Microsoft MSRT zapped 2 million password stealers

Microsoft's June security updates were bad news for online criminals who make their living stealing password information from online gamers. The company's Malicious Software Removal Tool -- a program that detects and removes viruses and other undesirable programs from Windows machines -- zapped game password-stealing software from more than 2 million PCs in the first […]

Microsoft's June security updates were bad news for online criminals who make their living stealing password information from online gamers.

The company's Malicious Software Removal Tool -- a program that detects and removes viruses and other undesirable programs from Windows machines -- zapped game password-stealing software from more than 2 million PCs in the first week after it was updated to detect these programs on June 10.

One password stealer, called Taterf, was detected on 700,000 computers in the first day after the update. That's twice as many infections as were spotted during the entire month after Microsoft began detecting the notorious Storm Worm malware last September.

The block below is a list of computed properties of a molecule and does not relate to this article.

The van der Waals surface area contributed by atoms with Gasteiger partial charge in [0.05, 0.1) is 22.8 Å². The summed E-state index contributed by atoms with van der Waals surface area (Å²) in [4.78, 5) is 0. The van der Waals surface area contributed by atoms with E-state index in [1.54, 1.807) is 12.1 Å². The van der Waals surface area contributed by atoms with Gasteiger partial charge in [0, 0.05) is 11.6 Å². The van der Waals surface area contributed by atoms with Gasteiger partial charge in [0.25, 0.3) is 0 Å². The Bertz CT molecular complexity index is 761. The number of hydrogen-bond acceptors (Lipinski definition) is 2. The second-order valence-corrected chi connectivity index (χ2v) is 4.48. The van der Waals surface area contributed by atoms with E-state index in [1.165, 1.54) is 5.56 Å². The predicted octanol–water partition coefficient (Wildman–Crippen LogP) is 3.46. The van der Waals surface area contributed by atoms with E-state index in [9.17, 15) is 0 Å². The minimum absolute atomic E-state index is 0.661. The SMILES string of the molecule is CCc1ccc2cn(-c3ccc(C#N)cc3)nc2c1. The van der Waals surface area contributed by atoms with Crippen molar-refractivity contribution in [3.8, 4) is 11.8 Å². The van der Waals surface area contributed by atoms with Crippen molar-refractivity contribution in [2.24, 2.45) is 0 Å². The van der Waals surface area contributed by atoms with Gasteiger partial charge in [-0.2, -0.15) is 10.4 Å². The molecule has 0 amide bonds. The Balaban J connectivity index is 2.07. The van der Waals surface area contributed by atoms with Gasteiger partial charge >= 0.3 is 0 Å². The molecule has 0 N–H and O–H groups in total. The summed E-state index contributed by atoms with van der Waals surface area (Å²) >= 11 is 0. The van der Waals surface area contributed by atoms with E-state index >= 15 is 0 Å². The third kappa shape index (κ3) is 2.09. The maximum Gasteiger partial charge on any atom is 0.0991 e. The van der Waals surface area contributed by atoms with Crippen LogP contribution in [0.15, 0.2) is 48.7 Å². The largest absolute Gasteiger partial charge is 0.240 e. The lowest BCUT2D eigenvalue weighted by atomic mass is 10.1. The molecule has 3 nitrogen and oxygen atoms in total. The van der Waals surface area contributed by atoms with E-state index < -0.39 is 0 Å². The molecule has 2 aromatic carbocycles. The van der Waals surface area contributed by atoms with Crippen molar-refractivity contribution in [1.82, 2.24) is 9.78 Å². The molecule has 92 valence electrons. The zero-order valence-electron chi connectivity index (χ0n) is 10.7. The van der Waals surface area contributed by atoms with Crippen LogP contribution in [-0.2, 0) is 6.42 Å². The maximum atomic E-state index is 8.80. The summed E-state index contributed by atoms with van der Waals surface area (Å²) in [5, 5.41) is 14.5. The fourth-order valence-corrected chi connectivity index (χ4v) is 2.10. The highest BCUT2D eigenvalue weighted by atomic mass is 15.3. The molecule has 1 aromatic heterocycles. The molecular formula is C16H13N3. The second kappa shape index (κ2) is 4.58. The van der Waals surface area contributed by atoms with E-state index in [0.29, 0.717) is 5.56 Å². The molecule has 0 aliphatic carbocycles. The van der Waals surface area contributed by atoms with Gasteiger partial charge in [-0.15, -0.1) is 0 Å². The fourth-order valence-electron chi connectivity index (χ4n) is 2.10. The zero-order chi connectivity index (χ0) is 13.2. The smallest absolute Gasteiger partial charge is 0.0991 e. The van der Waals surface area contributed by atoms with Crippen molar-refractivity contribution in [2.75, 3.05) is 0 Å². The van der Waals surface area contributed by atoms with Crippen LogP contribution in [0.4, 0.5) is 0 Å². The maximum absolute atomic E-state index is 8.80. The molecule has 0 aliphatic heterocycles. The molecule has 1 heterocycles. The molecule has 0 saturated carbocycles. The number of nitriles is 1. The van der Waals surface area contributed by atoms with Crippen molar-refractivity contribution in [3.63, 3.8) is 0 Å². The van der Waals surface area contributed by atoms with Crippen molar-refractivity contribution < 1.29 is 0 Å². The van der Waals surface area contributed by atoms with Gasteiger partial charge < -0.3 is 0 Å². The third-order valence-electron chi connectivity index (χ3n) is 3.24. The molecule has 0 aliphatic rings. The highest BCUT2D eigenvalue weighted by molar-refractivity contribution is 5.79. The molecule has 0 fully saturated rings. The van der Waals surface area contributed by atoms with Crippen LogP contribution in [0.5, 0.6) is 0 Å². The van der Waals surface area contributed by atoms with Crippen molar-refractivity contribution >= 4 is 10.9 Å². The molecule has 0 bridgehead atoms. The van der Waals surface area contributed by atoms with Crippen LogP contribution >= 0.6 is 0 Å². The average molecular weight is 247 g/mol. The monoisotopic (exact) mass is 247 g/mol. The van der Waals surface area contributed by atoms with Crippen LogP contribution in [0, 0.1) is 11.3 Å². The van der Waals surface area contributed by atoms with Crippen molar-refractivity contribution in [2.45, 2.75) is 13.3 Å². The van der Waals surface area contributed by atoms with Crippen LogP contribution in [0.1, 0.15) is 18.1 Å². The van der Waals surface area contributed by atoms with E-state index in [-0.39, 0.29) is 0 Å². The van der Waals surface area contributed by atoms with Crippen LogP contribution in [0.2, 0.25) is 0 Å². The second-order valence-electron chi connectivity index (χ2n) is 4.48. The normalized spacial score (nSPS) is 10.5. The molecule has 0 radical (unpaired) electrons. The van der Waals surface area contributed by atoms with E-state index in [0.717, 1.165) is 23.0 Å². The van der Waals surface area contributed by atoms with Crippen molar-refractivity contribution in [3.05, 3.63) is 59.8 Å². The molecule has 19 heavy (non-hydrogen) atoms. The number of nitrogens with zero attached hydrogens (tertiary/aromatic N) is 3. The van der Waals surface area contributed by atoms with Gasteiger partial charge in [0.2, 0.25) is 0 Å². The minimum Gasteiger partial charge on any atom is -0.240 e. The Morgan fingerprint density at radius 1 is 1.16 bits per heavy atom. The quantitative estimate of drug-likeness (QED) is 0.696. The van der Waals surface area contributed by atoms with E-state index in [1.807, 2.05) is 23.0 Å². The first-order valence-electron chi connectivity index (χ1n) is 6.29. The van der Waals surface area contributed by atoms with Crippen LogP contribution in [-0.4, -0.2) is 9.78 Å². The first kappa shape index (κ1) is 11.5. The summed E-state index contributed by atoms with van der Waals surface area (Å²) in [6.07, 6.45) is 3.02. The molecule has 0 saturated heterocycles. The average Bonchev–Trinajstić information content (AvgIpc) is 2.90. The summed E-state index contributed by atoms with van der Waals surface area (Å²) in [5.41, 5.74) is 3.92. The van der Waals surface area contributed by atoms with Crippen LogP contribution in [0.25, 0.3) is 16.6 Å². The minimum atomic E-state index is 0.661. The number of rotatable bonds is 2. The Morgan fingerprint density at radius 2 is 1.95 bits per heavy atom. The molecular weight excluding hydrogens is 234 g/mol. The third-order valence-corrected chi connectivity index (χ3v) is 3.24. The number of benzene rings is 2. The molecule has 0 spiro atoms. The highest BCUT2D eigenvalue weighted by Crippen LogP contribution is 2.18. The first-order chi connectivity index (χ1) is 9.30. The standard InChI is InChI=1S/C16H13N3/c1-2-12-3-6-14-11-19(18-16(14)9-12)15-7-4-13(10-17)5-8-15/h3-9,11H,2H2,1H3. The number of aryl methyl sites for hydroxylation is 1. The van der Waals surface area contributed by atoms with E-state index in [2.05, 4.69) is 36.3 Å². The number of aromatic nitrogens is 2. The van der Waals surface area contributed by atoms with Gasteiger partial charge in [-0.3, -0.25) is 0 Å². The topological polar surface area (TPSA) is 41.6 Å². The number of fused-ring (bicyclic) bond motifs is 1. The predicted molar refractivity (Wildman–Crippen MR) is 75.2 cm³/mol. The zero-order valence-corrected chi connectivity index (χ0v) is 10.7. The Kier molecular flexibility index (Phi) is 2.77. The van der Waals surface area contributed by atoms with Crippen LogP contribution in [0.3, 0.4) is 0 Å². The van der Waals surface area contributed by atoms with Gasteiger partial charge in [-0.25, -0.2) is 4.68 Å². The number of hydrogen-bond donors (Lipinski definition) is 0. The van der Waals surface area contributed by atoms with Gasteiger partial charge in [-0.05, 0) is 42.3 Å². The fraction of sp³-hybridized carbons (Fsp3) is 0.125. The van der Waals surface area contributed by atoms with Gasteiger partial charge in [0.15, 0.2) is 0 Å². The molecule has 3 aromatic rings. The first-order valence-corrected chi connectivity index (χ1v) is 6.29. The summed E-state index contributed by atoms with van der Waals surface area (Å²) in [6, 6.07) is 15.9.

“These are ridiculous numbers of infections my friends, absolutely mind-boggling,” wrote Matt McCormack, a spokesman with Microsoft's Malware Response Center, in a Friday blog posting.

Between June 10 and June 17, Microsoft removed Taterf from about 1.3 million machines, he said.

Microsoft's September detections seriously hobbled the Storm Worm botnet, once considered a top Internet threat.